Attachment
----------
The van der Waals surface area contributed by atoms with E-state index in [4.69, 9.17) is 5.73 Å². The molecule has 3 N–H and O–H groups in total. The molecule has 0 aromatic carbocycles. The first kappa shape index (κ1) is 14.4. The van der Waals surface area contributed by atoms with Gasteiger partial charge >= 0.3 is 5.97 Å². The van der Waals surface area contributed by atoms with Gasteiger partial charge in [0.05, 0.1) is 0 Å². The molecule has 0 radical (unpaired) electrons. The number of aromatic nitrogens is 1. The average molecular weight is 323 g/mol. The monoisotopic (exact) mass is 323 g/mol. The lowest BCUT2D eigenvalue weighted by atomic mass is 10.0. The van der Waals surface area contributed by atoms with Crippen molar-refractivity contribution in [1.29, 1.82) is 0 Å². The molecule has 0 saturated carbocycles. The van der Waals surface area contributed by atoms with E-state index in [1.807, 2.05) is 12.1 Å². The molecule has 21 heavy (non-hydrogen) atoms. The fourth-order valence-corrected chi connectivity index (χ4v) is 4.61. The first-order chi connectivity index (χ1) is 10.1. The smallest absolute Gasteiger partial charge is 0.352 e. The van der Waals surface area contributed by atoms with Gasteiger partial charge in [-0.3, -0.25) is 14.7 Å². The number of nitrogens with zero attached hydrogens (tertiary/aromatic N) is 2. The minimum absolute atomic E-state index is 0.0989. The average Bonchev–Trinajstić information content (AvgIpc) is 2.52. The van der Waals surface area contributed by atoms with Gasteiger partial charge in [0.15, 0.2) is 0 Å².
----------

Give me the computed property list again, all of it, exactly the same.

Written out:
The van der Waals surface area contributed by atoms with E-state index in [4.69, 9.17) is 5.73 Å². The molecule has 3 N–H and O–H groups in total. The molecule has 0 aromatic carbocycles. The first kappa shape index (κ1) is 14.4. The van der Waals surface area contributed by atoms with Gasteiger partial charge >= 0.3 is 5.97 Å². The van der Waals surface area contributed by atoms with Gasteiger partial charge in [0.05, 0.1) is 0 Å². The molecule has 0 radical (unpaired) electrons. The number of aromatic nitrogens is 1. The average molecular weight is 323 g/mol. The monoisotopic (exact) mass is 323 g/mol. The lowest BCUT2D eigenvalue weighted by atomic mass is 10.0. The van der Waals surface area contributed by atoms with Crippen molar-refractivity contribution in [1.29, 1.82) is 0 Å². The molecule has 0 saturated carbocycles. The van der Waals surface area contributed by atoms with E-state index in [1.807, 2.05) is 12.1 Å². The molecule has 21 heavy (non-hydrogen) atoms. The fourth-order valence-corrected chi connectivity index (χ4v) is 4.61. The first-order chi connectivity index (χ1) is 10.1. The smallest absolute Gasteiger partial charge is 0.352 e. The van der Waals surface area contributed by atoms with Gasteiger partial charge in [-0.3, -0.25) is 14.7 Å². The number of nitrogens with zero attached hydrogens (tertiary/aromatic N) is 2. The minimum absolute atomic E-state index is 0.0989. The average Bonchev–Trinajstić information content (AvgIpc) is 2.52. The van der Waals surface area contributed by atoms with Gasteiger partial charge in [0.15, 0.2) is 0 Å².